Given how ubiquitous Wi-Fi has become, many Mac users never even think about plugging an Ethernet cable into their computers in order to get Internet access. You can connect many computers to a single AirPort base station or another Wi-Fi access point without ever having to worry about running out of cables or connectors for them to plug into.
However, in some circumstances, one computer may have Internet access while other nearby devices don't. For example, consider these scenarios:
Your Mac connects to the Internet via Ethernet. You want to connect another Mac to the Internet too, but you have only a single Ethernet port and no router, hub, gateway, or wireless access point. (This is a common situation when traveling, for example.)
Your Mac connects to the Internet via Wi-Fi, but a friend's PC, which lacks a Wi-Fi card, can't connect.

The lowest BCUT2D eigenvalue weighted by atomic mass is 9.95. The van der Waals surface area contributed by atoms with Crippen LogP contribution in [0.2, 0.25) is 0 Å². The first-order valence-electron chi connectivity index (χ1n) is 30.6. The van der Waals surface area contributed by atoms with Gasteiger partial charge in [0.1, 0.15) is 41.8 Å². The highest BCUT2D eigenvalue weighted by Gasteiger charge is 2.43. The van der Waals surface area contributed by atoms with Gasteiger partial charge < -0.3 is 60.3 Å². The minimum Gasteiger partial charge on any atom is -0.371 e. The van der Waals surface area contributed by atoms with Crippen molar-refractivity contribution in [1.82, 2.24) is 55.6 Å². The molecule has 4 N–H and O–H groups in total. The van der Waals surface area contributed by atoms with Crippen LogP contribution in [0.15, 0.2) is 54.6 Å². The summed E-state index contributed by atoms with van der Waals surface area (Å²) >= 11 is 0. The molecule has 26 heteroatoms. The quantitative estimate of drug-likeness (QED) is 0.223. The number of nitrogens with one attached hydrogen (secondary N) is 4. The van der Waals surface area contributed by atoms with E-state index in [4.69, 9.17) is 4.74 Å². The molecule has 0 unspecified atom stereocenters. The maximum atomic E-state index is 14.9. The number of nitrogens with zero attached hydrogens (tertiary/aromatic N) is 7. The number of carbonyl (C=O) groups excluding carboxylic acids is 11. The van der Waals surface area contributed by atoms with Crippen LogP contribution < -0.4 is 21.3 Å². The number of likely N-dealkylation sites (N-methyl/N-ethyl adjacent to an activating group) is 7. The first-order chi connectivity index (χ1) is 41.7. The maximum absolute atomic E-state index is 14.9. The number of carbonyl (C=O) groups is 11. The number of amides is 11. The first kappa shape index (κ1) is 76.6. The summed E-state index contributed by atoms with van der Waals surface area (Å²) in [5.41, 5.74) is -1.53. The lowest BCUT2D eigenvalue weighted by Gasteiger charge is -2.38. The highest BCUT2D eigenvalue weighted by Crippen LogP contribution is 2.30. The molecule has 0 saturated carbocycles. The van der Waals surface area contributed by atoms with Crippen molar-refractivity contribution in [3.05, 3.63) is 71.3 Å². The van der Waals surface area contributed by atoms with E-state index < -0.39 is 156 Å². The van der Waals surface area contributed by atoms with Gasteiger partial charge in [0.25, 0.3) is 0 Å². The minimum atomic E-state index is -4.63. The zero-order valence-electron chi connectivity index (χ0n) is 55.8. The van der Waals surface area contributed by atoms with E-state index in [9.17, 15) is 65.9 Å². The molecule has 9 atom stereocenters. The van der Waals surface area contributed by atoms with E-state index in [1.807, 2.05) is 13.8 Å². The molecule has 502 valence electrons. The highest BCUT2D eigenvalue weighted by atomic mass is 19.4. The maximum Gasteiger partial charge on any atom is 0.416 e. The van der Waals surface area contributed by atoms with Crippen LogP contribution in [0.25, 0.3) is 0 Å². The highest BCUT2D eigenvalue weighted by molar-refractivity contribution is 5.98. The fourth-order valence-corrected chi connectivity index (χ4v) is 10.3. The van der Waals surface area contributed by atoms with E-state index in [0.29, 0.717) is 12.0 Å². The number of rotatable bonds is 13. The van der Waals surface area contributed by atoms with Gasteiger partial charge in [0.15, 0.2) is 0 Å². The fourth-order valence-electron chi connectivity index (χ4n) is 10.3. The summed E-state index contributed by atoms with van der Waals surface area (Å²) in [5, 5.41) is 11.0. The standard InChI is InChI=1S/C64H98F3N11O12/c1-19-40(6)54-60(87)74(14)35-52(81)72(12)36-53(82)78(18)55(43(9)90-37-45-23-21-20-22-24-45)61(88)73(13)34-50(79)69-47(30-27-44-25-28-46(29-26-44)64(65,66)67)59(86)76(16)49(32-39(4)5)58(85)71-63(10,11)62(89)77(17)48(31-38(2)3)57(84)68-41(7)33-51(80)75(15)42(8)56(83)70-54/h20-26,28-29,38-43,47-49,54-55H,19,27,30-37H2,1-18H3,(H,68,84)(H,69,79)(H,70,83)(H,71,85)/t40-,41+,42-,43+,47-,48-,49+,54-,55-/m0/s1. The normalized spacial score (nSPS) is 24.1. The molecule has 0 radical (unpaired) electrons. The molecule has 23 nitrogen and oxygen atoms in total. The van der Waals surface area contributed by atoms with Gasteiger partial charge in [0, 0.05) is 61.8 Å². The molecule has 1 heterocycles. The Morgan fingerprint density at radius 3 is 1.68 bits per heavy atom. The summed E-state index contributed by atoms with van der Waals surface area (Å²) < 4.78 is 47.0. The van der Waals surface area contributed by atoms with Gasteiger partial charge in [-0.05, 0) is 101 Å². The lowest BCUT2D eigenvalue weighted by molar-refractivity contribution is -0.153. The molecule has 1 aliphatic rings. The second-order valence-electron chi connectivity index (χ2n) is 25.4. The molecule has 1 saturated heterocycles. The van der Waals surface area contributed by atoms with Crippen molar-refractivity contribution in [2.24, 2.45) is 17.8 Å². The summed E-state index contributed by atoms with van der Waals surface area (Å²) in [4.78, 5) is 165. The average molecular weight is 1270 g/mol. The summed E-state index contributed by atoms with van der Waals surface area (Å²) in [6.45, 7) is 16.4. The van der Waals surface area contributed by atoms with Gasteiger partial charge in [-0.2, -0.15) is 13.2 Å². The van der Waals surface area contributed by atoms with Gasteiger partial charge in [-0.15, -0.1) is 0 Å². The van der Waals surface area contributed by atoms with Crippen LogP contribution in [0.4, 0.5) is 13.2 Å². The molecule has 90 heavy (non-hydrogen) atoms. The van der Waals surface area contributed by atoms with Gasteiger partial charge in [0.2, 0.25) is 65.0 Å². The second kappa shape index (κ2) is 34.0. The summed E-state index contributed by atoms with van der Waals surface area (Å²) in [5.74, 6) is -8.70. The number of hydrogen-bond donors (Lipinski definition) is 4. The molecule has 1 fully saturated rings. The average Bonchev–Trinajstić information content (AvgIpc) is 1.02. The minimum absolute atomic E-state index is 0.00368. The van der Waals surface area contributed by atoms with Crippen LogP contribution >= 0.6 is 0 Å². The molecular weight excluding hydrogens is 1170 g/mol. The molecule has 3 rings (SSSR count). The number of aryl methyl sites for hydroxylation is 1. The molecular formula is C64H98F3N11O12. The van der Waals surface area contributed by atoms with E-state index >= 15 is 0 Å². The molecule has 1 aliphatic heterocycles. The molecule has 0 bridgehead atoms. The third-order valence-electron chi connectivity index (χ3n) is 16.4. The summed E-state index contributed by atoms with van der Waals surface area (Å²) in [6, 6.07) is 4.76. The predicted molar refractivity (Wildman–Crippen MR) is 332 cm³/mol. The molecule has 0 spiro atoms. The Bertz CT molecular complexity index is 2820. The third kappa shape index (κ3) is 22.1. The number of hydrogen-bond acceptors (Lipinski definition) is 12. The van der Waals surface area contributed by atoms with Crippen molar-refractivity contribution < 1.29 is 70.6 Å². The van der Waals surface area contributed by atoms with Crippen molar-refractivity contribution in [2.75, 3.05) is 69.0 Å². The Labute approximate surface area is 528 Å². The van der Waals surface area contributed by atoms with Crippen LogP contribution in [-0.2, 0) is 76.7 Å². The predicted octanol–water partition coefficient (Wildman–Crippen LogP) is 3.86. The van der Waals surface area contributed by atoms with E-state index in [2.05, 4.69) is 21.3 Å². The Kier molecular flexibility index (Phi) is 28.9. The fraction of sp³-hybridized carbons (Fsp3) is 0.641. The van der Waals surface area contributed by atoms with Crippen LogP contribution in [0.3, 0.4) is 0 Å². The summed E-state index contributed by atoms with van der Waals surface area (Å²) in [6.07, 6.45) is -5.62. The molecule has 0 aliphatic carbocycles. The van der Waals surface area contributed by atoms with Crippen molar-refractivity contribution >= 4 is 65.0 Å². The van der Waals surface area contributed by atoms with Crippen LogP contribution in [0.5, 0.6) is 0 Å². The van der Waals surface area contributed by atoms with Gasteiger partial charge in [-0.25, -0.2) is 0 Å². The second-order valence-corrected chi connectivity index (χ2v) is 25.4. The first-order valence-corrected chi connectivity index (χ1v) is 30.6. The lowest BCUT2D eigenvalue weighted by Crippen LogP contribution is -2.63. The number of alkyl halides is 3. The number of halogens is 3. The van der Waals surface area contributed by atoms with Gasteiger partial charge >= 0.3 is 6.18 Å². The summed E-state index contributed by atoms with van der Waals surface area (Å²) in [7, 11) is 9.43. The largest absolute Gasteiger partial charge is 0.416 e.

You use your cell phone as a modem (as described later in this chapter) in a location without other forms of Internet access, and you want to share that connection with a friend.
In these and other similar situations, you can enable a Mac to function as a basic router and even as a Wi-Fi access point, as long as it has some means of connecting to the Internet and an available interface with which another computer can connect. All it requires is selecting the interface with which your Mac currently connects to the Internet, the interface(s) through which you want to permit others to share your connection, and, in some cases, ...